This isn’t the situation the 2012 Red Sox were supposed to be in entering the season. With now just over 50 games remaining and a subpar record, every game appears to be a must win game to have any hopes of the postseason. Frustrating to say the least and it came as no surprise when Dustin Pedroia was ejected in the ninth inning in the Red Sox 6-3 loss to the Rangers.
Pedroia has struggled this season when you compare his numbers to those of his career. Injuries have played a major part of that and Pedey is also not used to losing, something he has never really experienced during his Red Sox tenure. So when he was called out on a disputable checked swing call by the first base umpire and Pedroia continued his bantering in the ninth inning, he was clearly frustrated with more than the call and needed to vent.
Some might say he embarrassed himself as it was only the second ejection of his career. Some might say he embarrassed the Red Sox even further in what has been a circus like atmosphere in and around the club, right from the outset of Spring Training. Or you could say he was showing his frustration, something that everyone at the Sox club is sure to be feeling. In a sense you could argue that Pedroia took one for the team, taking the spotlight away from what was another heartbreaking loss for starter Jon Lester and a loss that once again sends the Sox below the .500 level. A stat that will only fuel the headlines and snickering from around baseball from the people that love to hate on the Red Sox.
Much has been made of Pedroia’s leadership or lack there of this season, a debate for another day. While I won’t sit here and condone what he did or how he did it, I will say that I understand as to why he did it. Perhaps he was showing his teammates that he does care and he’ll take the lead in expressing to the umpires (who had a rough night) that in a game so critical to the Sox season, they won’t roll over and be abused.
Jon Lester was brilliant for the first five innings, allowing two hits and keeping the Rangers powerful offense at bay. The problem was the Red Sox could not muster much against Ryan Dempster who started for Texas as he kept it a scoreless game entering the sixth inning.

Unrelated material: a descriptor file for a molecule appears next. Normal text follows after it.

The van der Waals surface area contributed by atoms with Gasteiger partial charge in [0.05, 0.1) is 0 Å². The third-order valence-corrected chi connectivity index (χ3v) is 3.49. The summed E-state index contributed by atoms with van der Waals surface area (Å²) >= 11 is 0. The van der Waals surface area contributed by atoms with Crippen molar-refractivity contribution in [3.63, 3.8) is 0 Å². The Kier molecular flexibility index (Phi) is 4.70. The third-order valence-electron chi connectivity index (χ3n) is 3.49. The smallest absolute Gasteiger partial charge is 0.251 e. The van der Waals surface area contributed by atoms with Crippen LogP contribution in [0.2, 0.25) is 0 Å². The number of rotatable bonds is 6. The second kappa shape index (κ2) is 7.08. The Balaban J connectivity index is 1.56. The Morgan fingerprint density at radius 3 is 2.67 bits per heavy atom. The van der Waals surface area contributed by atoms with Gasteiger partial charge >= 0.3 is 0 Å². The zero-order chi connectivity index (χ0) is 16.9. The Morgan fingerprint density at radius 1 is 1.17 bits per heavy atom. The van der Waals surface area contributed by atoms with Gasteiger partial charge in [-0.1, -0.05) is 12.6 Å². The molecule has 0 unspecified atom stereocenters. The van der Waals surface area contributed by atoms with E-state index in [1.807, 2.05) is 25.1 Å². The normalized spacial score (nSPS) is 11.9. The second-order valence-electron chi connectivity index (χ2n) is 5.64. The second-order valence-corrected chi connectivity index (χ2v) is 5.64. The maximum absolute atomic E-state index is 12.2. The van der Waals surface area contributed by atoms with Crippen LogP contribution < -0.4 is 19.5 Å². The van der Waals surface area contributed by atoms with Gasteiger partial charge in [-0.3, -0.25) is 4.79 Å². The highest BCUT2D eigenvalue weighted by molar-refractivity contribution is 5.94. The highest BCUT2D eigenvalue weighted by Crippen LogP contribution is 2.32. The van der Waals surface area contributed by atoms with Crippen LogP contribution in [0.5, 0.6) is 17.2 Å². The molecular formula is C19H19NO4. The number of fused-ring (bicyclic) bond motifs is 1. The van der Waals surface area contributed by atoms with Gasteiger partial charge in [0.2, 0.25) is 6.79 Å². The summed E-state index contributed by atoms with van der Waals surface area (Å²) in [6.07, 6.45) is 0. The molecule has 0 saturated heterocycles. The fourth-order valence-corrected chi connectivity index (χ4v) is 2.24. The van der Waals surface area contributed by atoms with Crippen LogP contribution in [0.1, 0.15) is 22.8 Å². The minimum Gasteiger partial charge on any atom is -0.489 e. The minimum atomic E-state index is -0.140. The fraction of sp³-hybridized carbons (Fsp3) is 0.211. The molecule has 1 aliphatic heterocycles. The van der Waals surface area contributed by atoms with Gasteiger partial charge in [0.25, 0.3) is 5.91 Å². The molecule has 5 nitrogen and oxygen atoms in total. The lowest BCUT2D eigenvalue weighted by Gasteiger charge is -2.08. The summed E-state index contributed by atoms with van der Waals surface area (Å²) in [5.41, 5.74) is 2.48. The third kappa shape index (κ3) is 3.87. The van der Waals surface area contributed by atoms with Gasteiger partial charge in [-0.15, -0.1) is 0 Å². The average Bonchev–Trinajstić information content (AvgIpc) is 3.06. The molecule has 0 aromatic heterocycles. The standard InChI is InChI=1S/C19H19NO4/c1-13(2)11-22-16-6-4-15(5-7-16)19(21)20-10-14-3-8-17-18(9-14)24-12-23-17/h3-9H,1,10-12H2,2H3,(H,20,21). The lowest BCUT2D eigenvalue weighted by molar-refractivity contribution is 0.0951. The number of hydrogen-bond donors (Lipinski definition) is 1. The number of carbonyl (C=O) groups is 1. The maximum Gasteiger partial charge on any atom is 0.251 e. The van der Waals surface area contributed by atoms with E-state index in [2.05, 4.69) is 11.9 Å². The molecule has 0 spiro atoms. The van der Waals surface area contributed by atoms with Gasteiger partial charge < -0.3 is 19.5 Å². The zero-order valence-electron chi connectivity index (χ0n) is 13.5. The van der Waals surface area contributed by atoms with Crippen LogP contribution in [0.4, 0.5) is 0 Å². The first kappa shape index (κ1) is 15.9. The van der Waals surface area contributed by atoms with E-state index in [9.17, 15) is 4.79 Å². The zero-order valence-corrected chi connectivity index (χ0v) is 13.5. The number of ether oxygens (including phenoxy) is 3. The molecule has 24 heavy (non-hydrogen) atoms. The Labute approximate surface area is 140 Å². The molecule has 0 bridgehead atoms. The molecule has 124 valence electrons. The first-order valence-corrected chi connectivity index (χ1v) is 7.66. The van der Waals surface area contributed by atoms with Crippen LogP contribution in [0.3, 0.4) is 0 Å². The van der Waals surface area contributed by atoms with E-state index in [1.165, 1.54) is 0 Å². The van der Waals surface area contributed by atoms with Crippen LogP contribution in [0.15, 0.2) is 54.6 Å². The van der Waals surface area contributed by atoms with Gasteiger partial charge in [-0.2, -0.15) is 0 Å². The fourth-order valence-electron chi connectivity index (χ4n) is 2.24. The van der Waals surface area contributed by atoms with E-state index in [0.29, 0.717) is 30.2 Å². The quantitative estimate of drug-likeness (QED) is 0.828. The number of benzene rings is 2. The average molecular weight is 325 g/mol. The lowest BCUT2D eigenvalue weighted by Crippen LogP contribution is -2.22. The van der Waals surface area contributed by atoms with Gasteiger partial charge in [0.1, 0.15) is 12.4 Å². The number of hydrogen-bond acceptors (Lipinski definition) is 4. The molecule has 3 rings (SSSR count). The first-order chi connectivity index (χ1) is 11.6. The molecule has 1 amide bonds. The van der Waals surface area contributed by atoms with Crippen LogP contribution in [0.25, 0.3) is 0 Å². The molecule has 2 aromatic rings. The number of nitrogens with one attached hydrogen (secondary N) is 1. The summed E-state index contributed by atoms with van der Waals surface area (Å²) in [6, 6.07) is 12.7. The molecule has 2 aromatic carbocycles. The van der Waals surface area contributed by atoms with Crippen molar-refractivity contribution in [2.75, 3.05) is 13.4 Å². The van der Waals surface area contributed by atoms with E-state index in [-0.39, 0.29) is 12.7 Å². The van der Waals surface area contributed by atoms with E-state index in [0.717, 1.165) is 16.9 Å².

The next two frames were a little rough for the Red Sox lefty. He’d surrender four more hits and four earned runs, but still left an impressive outing on the mound despite being saddled with the loss that sees his record drop to a jaw dropping 5-10 on the year. His last two performances, Lester has not been rewarded for fine outings and he, like so many others are clearly frustrated. Something to build on? Sure it is, but he needs a few bounces to go his way to keep his confidence where he needs it to be in order to excel at this level.
The offense was dormant for most of the night, with the exception of the seventh inning when Will Middlebrooks pinch hit for Nick Punto and the kid did not disappoint. With two men on, Middlebrooks roped a frozen line to left, a call that would be reviewed and would stand, giving the rookie third baseman his 14th homer of the year.
That is as close as the Sox would come when the bullpen surrendered two more runs, both singles in the eighth and ninth, capping off an extremely frustrating night of baseball.
With the day game on Wednesday and the rubber match of the series, is it too soon to start calling it a must win?